Sunday, January 16

The Prosecutor’s Office defends “restorative justice” to investigate the crimes of the Franco regime | Spain


The grave where Timoteo Mendieta, Ascensión's father (in the image) was thrown was opened by a warrant sent in 2017 to Spain from the Argentine justice.
The grave where Timoteo Mendieta, Ascensión’s father (in the image) was thrown was opened by a warrant sent in 2017 to Spain from the Argentine justice.Bernardo perez

The report of the Fiscal Council on the draft of the democratic memory law defends the concept of “restorative justice” as a way to investigate the crimes of the Franco regime and guarantee the victims the right to know the truth and recover the remains of their relatives regardless of the possibility of punishing the guilty. Five prosecutors have cast a dissenting vote in which they maintain that the rules governing criminal law prevent such investigations and that the draft creates “false expectations.”

Volunteers from various countries visited Spain in successive summers to help in the exhumation of Francoist graves at the initiative of family associations, which promoted their opening after requesting the Government for the subsidies provided for in the so-called historical memory law (2007). Everyone was surprised that all this – going to the scene of a crime, recovering human remains with signs of violent death such as skulls pierced by bullet holes and hands tied with wire – was carried out without justice intervening at any time. Especially surprised were the Argentines, whose country continues to judge those responsible for crimes during the dictatorship today. That helplessness of the relatives earned Spain several international reprimands, including the United Nations. The draft memory law now seeks to incorporate the State in the entire process, including the Prosecutor’s Office.

The non-binding report of the Fiscal Council on the draft of the democratic memory law has reopened the legal debate that in 2008 prompted the judge of the National High Court Baltasar Garzón to open a case on the crimes of the Franco regime, which entailed a trial for prevarication, of which he was acquitted in 2012. The Council has saved the process by the minimum, underlining that it is not only a matter of making individual reparations to the family members, but of responding to the “social”, “collective” interest of “preserving the democratic memory ”and the defense of human rights. Five prosecutors from the Association of Prosecutors have cast a dissenting vote against the bill. They consider “absolutely unnecessary” the creation of a prosecutor’s office specialized in historical memory; they criticize the “ambiguity” of the text and claim that it creates “false expectations” for the relatives. They remember the 2012 Supreme Court ruling – which censured Garzón’s case but acquitted him of the crime of prevarication. This indicates as “impeding issues for the development of criminal investigations for extinction of criminal responsibility” the prescription, the death of the defendant and amnesty [en alusión a la ley de 1977].

The Council’s report, signed by the State Attorney General, Dolores Delgado, recalls that “the legitimate expectations” of the relatives “to know the truth of what happened”, to know the whereabouts of the disappeared and “to recover their remains to give them a dignified treatment ”, have been“ configured as rights in the International Convention for the protection of all persons against enforced disappearances ”, ratified by Spain. It adds that, since they are violent deaths, “they acquire a criminal judicial character” because “the remains found can constitute a source of evidence, from which the circumstances in which the death occurred can be established, so that the exhumation acquires a judicial purpose ”. The fact that the prosecutor is present, they conclude, makes it possible to protect the rights of the families “either within the framework of the procedure initiated by the judicial body, or within the scope of the proceedings initiated by the competent prosecutor’s office.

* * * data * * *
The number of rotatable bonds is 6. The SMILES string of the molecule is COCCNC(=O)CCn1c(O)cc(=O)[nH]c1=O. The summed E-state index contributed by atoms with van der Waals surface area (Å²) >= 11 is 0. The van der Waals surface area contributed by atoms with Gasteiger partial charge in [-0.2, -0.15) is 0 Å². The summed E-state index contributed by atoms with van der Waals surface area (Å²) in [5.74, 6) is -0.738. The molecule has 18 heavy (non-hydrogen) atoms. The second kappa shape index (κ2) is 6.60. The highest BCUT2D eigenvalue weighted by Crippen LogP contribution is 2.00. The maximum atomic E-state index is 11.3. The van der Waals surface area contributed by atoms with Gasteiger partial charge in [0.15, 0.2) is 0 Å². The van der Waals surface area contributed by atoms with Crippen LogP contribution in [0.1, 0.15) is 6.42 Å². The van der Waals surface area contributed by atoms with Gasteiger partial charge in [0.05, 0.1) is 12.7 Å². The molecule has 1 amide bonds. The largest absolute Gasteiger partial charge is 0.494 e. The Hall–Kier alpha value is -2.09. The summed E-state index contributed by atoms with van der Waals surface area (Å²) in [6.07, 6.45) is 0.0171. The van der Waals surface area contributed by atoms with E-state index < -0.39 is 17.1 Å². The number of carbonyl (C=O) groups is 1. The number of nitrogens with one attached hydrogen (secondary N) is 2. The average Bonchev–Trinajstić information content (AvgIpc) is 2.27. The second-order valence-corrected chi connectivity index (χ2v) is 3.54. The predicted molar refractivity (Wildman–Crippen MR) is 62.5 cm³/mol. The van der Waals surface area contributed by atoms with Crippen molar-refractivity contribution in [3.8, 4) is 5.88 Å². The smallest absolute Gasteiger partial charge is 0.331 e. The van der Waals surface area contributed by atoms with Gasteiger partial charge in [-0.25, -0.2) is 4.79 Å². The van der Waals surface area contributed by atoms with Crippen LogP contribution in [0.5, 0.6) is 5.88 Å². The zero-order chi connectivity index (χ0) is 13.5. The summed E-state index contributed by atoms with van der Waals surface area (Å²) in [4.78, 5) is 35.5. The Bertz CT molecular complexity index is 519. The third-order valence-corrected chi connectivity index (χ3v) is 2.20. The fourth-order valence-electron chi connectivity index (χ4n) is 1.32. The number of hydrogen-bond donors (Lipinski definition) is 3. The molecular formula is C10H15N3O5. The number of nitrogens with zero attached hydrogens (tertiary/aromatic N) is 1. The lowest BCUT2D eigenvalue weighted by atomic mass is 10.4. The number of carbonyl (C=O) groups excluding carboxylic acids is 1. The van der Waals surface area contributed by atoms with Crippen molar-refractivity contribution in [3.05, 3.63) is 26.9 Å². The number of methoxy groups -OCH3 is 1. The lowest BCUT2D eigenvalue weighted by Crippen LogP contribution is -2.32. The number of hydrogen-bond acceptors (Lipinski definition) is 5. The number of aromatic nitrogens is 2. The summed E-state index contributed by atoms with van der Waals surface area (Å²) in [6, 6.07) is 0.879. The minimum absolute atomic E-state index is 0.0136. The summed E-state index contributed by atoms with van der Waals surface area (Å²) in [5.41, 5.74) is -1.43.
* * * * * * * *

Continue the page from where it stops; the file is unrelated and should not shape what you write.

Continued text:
Regarding the extinction of criminal responsibility, the report indicates that, in addition to facilitating the recovery of the remains, the Prosecutor’s Office can “explore other avenues such as restorative justice.” It seeks to “protect, recognize and repair the victims so that their testimony, recollection and reflection of the reality of the events serve in themselves as guarantees of non-repetition.” The possibility of resorting to restorative justice is included in the preliminary draft of the Organic Law of Criminal Procedure also sent for a report to the Fiscal Council, and follows the recommendation of the committee of ministers of the Council of Europe.

Regarding the relevance of a specialized unit in the Office of the Prosecutor, the Council underlines the need to unify criteria and centralize the interpretation of the complex international legislation on the matter. It is about prosecuting “human rights violations in a more effective way.” The report proposes changes in the wording of the preliminary draft to clarify that the courtroom prosecutor will not be attributed in general the processing of investigation procedures, but “only with respect to those cases of special importance appreciated by the State Attorney General”, as occurs with courtroom prosecutors who coordinate cases of violence against women or the environment.

In 2014, the UN Special Rapporteur Pablo De Greiff issued a report urging Spain to rescind the amnesty law in order to investigate the crimes of the Franco regime and make reparation to its victims. For the former Supreme Court magistrate José Antonio Martín Pallín, the judges who did not attend to the findings of human remains with signs of violent death in the Francoist graves were “prevaricating.”


elpais.com

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